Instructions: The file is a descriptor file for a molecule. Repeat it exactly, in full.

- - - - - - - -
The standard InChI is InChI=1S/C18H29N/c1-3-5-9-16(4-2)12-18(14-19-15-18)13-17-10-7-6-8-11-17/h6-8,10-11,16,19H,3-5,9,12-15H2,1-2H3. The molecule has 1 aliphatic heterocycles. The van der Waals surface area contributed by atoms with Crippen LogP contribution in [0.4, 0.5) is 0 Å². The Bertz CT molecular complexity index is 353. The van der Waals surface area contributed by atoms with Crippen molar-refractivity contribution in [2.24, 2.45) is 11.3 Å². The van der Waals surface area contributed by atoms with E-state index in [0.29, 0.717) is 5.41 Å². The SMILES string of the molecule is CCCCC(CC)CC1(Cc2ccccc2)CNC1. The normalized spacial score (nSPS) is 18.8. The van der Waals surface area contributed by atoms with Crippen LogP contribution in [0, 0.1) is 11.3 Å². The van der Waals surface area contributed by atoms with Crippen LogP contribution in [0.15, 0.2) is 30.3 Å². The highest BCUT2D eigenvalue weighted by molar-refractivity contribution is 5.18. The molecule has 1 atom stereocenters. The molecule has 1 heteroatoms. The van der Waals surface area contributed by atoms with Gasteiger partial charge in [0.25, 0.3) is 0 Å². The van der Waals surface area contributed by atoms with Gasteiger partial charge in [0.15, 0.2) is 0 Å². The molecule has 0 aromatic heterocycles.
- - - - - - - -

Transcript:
The standard InChI is InChI=1S/C18H29N/c1-3-5-9-16(4-2)12-18(14-19-15-18)13-17-10-7-6-8-11-17/h6-8,10-11,16,19H,3-5,9,12-15H2,1-2H3. The molecule has 1 aliphatic heterocycles. The van der Waals surface area contributed by atoms with Crippen LogP contribution in [0.4, 0.5) is 0 Å². The Bertz CT molecular complexity index is 353. The van der Waals surface area contributed by atoms with Crippen molar-refractivity contribution in [2.24, 2.45) is 11.3 Å². The van der Waals surface area contributed by atoms with E-state index in [0.29, 0.717) is 5.41 Å². The SMILES string of the molecule is CCCCC(CC)CC1(Cc2ccccc2)CNC1. The normalized spacial score (nSPS) is 18.8. The van der Waals surface area contributed by atoms with Crippen LogP contribution in [0, 0.1) is 11.3 Å². The van der Waals surface area contributed by atoms with Crippen LogP contribution in [0.15, 0.2) is 30.3 Å². The highest BCUT2D eigenvalue weighted by molar-refractivity contribution is 5.18. The molecule has 1 atom stereocenters. The molecule has 1 heteroatoms. The van der Waals surface area contributed by atoms with Gasteiger partial charge in [0.25, 0.3) is 0 Å². The van der Waals surface area contributed by atoms with Gasteiger partial charge in [0.15, 0.2) is 0 Å². The molecule has 0 aromatic heterocycles.